Lockdown 3 (Day 4): Norwich Cathedral Close

These grey days under clouds shed a different light on surroundings. Somehow birdsong is easier to pick up. Do they sing differently in the mist? Before any crow this morning, before the blackbirds, I hear the pigeons from the wood opposite.

I see there is a way into the cathedral grounds from the riverside, the gates are not locked. Edith Cavell, a nurse shot during WWI for helping Allied troops escape the field hospital in Belgium where she aided the wounded of both sides, has a grave site and a medal and plaque pinned to the old building’s outer wall. This memorial is in addition to an elegant statue of her that stands in Tombland. She is outside the cathedral and outside its walls, is this symbolic? Is she undeserving of a place within?

The spire pricks the mist that hangs over the city today. There are many people out in couples, some in illicit threes, can they not either count or read the current regulations? Everyone seems respectful of the other walkers; distances are maintained, space conceded, people wait for others to pass by before squeezing into narrow pathways, some walk in the roadway to ensure enough space is allowed for passing.

On Thorn Lane there is the chirruping of goldfinches. They have collected in a sizeable flock in a solitary, naked tree by the car park as I walk down the steep incline. I stop and listen. The flock is joined by others that flutter across the road from the slice of wood that is squeezed behind the row of industrial units on my right.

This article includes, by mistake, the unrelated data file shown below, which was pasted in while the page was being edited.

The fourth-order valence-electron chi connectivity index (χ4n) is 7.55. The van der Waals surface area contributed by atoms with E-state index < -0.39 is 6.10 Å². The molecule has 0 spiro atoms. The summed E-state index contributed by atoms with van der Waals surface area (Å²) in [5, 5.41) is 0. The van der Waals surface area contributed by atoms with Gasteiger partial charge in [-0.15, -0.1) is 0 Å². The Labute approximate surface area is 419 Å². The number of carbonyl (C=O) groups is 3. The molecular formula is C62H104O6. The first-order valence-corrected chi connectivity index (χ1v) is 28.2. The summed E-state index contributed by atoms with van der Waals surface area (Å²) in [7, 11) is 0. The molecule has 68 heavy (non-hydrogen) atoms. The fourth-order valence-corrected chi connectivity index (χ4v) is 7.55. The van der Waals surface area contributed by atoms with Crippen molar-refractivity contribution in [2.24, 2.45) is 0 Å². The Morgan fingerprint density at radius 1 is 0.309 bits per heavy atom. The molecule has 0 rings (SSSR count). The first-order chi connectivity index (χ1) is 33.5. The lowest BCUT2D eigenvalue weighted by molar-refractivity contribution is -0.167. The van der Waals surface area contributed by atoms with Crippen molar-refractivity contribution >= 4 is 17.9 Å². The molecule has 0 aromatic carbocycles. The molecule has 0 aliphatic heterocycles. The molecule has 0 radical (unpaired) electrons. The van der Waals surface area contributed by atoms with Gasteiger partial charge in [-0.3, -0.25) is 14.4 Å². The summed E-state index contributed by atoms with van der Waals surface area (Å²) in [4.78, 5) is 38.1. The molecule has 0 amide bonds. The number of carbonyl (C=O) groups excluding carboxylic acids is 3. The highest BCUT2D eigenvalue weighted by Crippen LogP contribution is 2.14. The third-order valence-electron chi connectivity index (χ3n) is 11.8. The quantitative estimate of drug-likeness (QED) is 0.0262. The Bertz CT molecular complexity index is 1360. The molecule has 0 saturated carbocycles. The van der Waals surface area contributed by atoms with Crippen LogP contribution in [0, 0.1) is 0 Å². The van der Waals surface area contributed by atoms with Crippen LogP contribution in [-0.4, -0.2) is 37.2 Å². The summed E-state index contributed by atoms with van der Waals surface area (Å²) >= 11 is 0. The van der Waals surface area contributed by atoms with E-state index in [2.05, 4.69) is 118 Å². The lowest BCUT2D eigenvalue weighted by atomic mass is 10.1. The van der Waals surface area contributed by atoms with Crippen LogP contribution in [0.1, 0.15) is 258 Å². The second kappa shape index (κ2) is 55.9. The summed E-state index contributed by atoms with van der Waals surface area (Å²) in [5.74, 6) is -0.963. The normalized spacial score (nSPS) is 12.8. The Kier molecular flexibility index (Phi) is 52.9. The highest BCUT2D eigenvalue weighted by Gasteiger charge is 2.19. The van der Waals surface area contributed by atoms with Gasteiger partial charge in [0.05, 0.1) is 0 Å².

In this light even goldfinches are dulled

Further on, where the autumnal leaf fall persists as a slimy mulch, a sparrow jumps about chirping in fluted tones. It disappears behind a telecommunications junction box as I pass. Even sparrows seem to understand physical distancing in a day when a record number of UK Covid-19 deaths are reported.

We are advised to behave as if each of us is infected with the coronavirus to protect ourselves and others. I note that Johnson has finally seen that vaccinating frontline health workers is likely to be helpful. You know, it may even mean fewer medical staff do not get infected and can continue to work and care for others. The Great Clown’s brain may have a pulse after all.


CLP 08/01/2021